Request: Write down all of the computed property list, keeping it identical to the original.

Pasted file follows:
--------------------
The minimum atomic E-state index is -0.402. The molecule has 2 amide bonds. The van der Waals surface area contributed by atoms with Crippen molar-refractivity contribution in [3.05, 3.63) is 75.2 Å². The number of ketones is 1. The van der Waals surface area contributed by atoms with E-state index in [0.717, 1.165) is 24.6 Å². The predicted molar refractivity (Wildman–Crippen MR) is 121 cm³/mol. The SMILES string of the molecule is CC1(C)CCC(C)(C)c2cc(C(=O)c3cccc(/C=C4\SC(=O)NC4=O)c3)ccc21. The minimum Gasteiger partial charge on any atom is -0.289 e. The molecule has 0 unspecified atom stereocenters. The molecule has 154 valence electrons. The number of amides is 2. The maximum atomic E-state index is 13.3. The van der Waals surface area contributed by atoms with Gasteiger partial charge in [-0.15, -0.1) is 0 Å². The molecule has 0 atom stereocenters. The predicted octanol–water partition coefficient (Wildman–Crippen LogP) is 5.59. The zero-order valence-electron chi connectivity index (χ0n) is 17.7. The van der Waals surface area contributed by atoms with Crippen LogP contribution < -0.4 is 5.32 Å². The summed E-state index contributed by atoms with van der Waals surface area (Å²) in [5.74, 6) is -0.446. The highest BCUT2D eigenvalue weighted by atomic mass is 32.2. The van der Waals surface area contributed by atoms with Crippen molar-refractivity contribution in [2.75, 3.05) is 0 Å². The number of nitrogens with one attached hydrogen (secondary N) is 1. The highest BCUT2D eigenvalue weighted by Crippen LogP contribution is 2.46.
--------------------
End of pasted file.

The minimum atomic E-state index is -0.402. The molecule has 2 amide bonds. The van der Waals surface area contributed by atoms with Crippen molar-refractivity contribution in [3.05, 3.63) is 75.2 Å². The number of ketones is 1. The van der Waals surface area contributed by atoms with E-state index in [0.717, 1.165) is 24.6 Å². The predicted molar refractivity (Wildman–Crippen MR) is 121 cm³/mol. The SMILES string of the molecule is CC1(C)CCC(C)(C)c2cc(C(=O)c3cccc(/C=C4\SC(=O)NC4=O)c3)ccc21. The minimum Gasteiger partial charge on any atom is -0.289 e. The molecule has 0 unspecified atom stereocenters. The molecule has 154 valence electrons. The number of amides is 2. The maximum atomic E-state index is 13.3. The van der Waals surface area contributed by atoms with Gasteiger partial charge in [-0.15, -0.1) is 0 Å². The molecule has 0 atom stereocenters. The predicted octanol–water partition coefficient (Wildman–Crippen LogP) is 5.59. The zero-order valence-electron chi connectivity index (χ0n) is 17.7. The van der Waals surface area contributed by atoms with Crippen LogP contribution < -0.4 is 5.32 Å². The summed E-state index contributed by atoms with van der Waals surface area (Å²) in [5.74, 6) is -0.446. The highest BCUT2D eigenvalue weighted by atomic mass is 32.2. The van der Waals surface area contributed by atoms with Crippen molar-refractivity contribution in [2.75, 3.05) is 0 Å². The number of nitrogens with one attached hydrogen (secondary N) is 1. The highest BCUT2D eigenvalue weighted by Crippen LogP contribution is 2.46.